by Ben Chalwin
In 2013 I was Deputy Headteacher at a large primary school in Penzance, Cornwall. My Headteacher at the time gave me a flyer and suggested that I might like to attend a Mindfulness in Schools event being run by Mindfulness Cornwall in conjunction with Exeter University as, “You’re into yoga and that hippy stuff.” It became clear very quickly at the event that this wasn’t yoga or indeed anything “hippy,” but a well-researched, scientifically-grounded secular practice which had the potential to impact positively on young people’s lives – not just for the difficult stuff, but also to help well being and a sense of flourishing.
I was blown away by the day and the practices from .b that were shared with us. I couldn’t wait to get this into school – primary materials were on the way. As a teacher, I was used to picking up materials and running with them with a class. This was different. I was told that I would need to complete an 8 week adult Mindfulness course and practice afterwards before I could train to teach mindfulness to children. I’d had an on/off yoga and meditation practice since my teenage years and couldn’t really see the need for this. But, recognising that this was a prerequisite step, I negotiated with my Headteacher to be allowed out of school on a Tuesday morning to take part in a Mindfulness Based Stress Reduction course with Mindfulness Cornwall. I would fund the course myself and make up my missed work elsewhere in the week (fortunately, adult courses are now more accessible – MiSP run .begin, a live face-to-face online course in the evenings).
I was doing this course for the children, I didn’t need it …
A couple of sessions into the course, reality hit home. I, like a large percentage of the teaching profession, was incredibly stressed. In fact, stress had become a habit in itself and I had largely ceased to be aware of it. A churning washing-machine of thoughts would tumble around at night, disturbing my sleep, leaving me feeling drained, tired and lurching towards the weekends … with barely enough energy left for my own children. I had a tendency to exercise too little and to consume far more crisps than I ought to be doing! The course became for me.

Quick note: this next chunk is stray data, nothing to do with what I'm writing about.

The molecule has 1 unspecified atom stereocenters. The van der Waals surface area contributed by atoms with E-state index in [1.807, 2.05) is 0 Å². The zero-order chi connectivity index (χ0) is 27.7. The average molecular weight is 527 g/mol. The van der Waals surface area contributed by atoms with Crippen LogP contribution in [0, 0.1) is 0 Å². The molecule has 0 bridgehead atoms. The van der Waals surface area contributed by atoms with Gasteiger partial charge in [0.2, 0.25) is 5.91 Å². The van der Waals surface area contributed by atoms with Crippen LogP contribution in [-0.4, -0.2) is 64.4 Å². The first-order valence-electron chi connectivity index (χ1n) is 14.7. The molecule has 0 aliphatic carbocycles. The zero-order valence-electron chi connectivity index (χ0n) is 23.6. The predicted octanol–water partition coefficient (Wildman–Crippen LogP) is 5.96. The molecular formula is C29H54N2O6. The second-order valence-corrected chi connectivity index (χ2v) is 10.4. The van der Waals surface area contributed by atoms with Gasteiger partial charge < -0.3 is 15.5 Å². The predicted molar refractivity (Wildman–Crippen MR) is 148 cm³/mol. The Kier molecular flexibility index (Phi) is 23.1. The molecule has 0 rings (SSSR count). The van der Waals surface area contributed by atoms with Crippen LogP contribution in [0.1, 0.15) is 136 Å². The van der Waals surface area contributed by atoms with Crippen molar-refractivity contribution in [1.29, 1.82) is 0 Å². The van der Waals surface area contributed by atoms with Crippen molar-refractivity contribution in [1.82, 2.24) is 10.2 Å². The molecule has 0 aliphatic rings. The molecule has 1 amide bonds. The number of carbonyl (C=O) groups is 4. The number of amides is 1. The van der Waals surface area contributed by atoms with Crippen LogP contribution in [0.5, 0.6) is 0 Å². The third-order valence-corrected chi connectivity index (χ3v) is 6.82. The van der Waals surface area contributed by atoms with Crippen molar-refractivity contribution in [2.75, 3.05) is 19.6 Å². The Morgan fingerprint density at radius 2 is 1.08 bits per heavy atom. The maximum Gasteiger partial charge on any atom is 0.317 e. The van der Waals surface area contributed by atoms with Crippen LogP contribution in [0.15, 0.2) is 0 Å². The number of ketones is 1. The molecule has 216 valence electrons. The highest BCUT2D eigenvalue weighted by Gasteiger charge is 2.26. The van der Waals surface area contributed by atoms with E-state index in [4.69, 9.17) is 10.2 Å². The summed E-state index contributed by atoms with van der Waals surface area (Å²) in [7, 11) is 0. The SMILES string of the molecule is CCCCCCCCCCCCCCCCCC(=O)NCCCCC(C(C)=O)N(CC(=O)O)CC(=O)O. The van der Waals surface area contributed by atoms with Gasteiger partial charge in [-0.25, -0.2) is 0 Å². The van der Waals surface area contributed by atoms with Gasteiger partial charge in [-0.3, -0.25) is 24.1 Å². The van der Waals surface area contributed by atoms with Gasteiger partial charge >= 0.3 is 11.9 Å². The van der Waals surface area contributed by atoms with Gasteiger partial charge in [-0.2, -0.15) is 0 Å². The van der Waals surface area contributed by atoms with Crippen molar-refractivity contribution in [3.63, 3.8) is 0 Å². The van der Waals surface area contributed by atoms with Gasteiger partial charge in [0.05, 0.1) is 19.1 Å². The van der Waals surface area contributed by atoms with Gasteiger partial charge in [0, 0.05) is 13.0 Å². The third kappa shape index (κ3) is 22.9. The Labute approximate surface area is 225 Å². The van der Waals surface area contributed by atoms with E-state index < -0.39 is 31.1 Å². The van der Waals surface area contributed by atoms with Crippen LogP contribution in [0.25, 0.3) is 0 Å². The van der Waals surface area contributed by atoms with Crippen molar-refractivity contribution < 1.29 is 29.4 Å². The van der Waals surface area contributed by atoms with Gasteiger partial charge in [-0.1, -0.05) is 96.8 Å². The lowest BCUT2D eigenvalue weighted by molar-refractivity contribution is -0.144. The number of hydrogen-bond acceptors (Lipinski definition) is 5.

As we progressed through the 8 weeks, I began to become more aware of my own habit patterns and the mindfulness practices from the course started to impact positively on my life. People began to comment on how calm I was and that I “looked better.” Not quite sure how I had looked and acted before, but something was changing. I slept more deeply and stopped waking in the night, felt more compassion towards myself, seemed to find it easier to concentrate on things … the sense of time pressure receded, I could leave my to do list behind when I went to bed (rather than it stalking my dreams) … I felt like a better parent.
Living more mindfully began to impact positively on my teaching – I taught mindfully. Rather than having a whirlwind of thoughts bashing about in my head all day, I was better able to focus on the actual act of teaching. I was more present for the children I was working with and managed my own reactivity and stress far more effectively. I was amazed at how mindfulness had improved my ability to teach.
Then, in August 2013, things changed completely.
We found out that my wife’s lungs were riddled with cancerous tumours. After a multitude of tests and visits to the doctors and hospitals, my wife was diagnosed as having stage 4 melanoma. In the absence of new treatment, she was given 12 months to live.
At the time, our children were 9 and 11.
Sleepless nights, constant “What if” thoughts, worry, concern and fear became my constant companions. Recognising that I needed some help, I visited my GP (who was excellent throughout this period – a kind, compassionate human being). I was diagnosed, unsurprisingly, with severe anxiety and mild depression. This changed over time to severe depression.
Fortunately, my wife was referred onto a pioneering trial of immunotherapy and responded well to treatment. 5 years on, she is free of disease thanks to the treatment and care that she received from the NHS.
In terms of developing our mindfulness practice, Jon Kabat-Zinn writes, “Make sure you weave your parachute every day, rather than leave it to the time you have to jump out of the plane.” From the moment of diagnosis, I was weaving a parachute in freefall … I hadn’t chosen to jump, but I was in freefall nonetheless.